Food Crops & Edibles

Sage is a Hardy Herb That Requires Little Work to Grow

Sage (Salvia officinalis) is a perennial herb that is native to the Mediterranean region, but is now cultivated in many parts of the world for its culinary and medicinal uses. The history of sage dates back thousands of years, and the plant has been highly valued for its medicinal properties and culinary uses throughout history.

The ancient Greeks and Romans prized sage for its healing properties, and it was believed to have a wide range of medicinal benefits, including improving memory, promoting longevity, and curing a variety of ailments. It was also used in religious rituals and as a culinary herb in many traditional Mediterranean dishes.

Sage was introduced to England in the 16th century and quickly became popular as a medicinal herb. It was believed to be effective in treating a variety of ailments, including respiratory infections, digestive problems, and fever.

In the United States, sage was used by Native American tribes for its medicinal properties and was an important part of their traditional healing practices. It was also used as a culinary herb by early settlers and is still widely used in American cuisine today.

Today, sage is still highly valued for its medicinal and culinary uses. It is used in a variety of herbal remedies, including teas, tinctures, and extracts, and is believed to have a wide range of health benefits. Sage is also a popular culinary herb and is used to flavor a variety of dishes, including meat dishes, soups, and stews.

How to Grow Sage

Choose a Sunny Location

Sage likes a sunny spot and needs at least six hours of direct sunlight per day. Choose a spot in your garden or balcony that receives plenty of sun.

Prepare the Soil

Sage prefers well-draining soil that is on the dry side. You can add sand or gravel to the soil to improve its drainage.


Sage can be grown from seeds or cuttings. If planting from seeds, sow them directly in the soil about 1/4 inch deep and cover them with soil. If planting from cuttings, take a stem from an existing sage plant and remove the lower leaves. Plant the stem in the soil and water well.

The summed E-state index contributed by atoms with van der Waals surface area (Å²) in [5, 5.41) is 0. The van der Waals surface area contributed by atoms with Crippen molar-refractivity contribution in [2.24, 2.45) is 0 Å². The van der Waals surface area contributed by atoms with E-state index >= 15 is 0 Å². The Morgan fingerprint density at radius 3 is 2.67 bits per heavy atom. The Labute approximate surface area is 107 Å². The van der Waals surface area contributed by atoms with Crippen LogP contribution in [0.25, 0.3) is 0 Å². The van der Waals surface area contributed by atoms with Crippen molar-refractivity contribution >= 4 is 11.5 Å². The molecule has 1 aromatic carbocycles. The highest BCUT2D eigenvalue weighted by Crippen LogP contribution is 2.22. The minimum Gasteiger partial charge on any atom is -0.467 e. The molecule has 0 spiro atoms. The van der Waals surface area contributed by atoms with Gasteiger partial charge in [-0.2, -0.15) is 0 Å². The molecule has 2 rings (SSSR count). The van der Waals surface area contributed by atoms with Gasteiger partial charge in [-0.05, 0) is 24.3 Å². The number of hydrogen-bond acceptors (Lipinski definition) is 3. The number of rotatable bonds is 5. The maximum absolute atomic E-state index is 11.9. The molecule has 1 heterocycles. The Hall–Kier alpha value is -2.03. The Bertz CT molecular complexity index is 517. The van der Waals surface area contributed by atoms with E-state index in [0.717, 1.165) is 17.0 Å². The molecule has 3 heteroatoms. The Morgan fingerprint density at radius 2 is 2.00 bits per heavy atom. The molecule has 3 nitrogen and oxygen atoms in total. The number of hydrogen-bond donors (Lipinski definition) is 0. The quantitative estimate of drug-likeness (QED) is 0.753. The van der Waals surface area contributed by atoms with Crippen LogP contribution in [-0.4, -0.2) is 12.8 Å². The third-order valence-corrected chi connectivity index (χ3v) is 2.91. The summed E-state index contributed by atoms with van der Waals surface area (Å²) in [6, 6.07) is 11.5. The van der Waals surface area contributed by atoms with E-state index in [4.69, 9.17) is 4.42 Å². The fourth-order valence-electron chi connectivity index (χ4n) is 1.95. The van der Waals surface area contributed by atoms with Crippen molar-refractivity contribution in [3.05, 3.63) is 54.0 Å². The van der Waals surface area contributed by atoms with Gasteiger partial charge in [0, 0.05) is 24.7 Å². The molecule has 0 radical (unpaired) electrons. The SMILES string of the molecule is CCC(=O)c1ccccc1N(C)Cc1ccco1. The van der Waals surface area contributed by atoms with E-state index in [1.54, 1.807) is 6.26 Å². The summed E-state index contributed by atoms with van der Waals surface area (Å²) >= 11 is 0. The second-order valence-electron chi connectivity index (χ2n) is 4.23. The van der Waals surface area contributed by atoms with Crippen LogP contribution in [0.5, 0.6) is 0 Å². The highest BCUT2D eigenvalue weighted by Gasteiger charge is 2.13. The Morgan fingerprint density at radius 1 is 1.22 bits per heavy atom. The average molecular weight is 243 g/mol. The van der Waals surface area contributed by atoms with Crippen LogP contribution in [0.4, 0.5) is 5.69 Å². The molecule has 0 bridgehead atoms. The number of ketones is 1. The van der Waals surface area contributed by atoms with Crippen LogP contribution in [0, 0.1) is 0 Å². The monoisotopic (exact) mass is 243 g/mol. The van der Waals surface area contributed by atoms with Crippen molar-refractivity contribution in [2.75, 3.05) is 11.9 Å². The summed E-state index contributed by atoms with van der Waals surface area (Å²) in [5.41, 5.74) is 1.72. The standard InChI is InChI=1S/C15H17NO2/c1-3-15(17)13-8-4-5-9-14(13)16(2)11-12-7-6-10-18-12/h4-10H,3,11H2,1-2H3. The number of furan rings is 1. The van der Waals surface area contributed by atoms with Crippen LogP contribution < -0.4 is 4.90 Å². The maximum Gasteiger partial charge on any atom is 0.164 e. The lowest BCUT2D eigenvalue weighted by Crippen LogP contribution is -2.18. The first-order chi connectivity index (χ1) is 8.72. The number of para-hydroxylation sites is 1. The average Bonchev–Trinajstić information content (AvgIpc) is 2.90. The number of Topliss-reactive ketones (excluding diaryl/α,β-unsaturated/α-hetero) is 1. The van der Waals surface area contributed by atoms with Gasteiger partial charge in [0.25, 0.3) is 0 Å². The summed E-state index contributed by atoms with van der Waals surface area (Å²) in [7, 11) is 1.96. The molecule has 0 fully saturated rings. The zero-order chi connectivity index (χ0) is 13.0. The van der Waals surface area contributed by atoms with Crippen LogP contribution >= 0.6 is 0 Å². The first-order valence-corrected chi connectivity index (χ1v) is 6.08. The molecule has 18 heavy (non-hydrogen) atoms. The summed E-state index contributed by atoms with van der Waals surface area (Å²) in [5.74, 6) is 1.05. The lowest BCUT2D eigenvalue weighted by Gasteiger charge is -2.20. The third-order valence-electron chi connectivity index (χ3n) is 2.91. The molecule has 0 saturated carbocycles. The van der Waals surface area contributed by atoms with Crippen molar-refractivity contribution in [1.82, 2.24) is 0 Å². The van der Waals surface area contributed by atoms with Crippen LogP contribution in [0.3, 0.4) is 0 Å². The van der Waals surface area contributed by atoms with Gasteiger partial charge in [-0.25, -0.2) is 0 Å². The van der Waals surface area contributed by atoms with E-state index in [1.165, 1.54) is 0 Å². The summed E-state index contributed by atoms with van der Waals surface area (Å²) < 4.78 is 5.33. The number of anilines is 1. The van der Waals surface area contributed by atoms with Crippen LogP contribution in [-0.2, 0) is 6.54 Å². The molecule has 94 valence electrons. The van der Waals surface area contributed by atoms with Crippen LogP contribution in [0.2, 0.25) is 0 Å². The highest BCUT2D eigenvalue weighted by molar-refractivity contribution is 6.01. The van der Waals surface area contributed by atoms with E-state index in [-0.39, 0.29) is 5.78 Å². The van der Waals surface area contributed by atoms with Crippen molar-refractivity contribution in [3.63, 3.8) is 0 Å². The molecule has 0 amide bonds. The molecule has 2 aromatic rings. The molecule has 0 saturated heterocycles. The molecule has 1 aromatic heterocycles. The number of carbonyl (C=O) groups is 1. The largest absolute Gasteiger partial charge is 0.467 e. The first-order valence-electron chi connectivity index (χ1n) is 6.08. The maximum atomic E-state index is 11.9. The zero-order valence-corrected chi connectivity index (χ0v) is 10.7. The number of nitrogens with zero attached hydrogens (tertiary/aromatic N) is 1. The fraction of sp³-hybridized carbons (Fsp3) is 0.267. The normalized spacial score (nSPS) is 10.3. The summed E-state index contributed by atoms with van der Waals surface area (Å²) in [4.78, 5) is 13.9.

Water Sparingly

Sage prefers dry soil and does not need to be watered frequently. Water the plants deeply, but let the soil dry out slightly between waterings.

Fertilize Sparingly

Sage is a light feeder and does not need a lot of fertilizer. You can add a small amount of compost or a balanced fertilizer to the soil in the spring to encourage healthy growth.

Prune Regularly

To keep the plant compact and encourage new growth, trim the sage back by about one-third in the spring.


You can start harvesting sage leaves once the plant has grown to a height of 6-8 inches. Harvest the leaves regularly to encourage new growth.

9 Fun Facts About Sage

Sage is a perennial herb that belongs to the mint family, Lamiaceae.

The word “sage” comes from the Latin word “salvare,” which means “to save” or “to heal.”

Sage is native to the Mediterranean region, but it’s now grown all over the world.

Sage has been used for thousands of years for its medicinal and culinary properties. The ancient Greeks and Romans used it to improve memory and heal various ailments.

Sage has long been associated with wisdom, and its botanical name, Salvia, is derived from the Latin word “salvere,” which means “to be in good health.”

Sage has a strong, savory flavor and is a popular seasoning for meats and vegetables, especially in Mediterranean cuisine.

In addition to its culinary uses, sage is also used in traditional medicine to treat a variety of conditions, including sore throat, digestive issues, and menopause symptoms.

Sage is also a popular ingredient in beauty products, as it’s believed to have anti-inflammatory and antioxidant properties that can help improve skin health.

In some cultures, sage is considered a sacred herb and is used in spiritual and religious ceremonies.

Related Articles & Free Email Newsletter Sign Up

3 Herbs to Kick Start Spring

Basil is Easy to Grow and Adds Bright Flavor to Many Foods

How to Grow and Preserve Herbs

Subscribe to our Free Email Newsletter

Comment here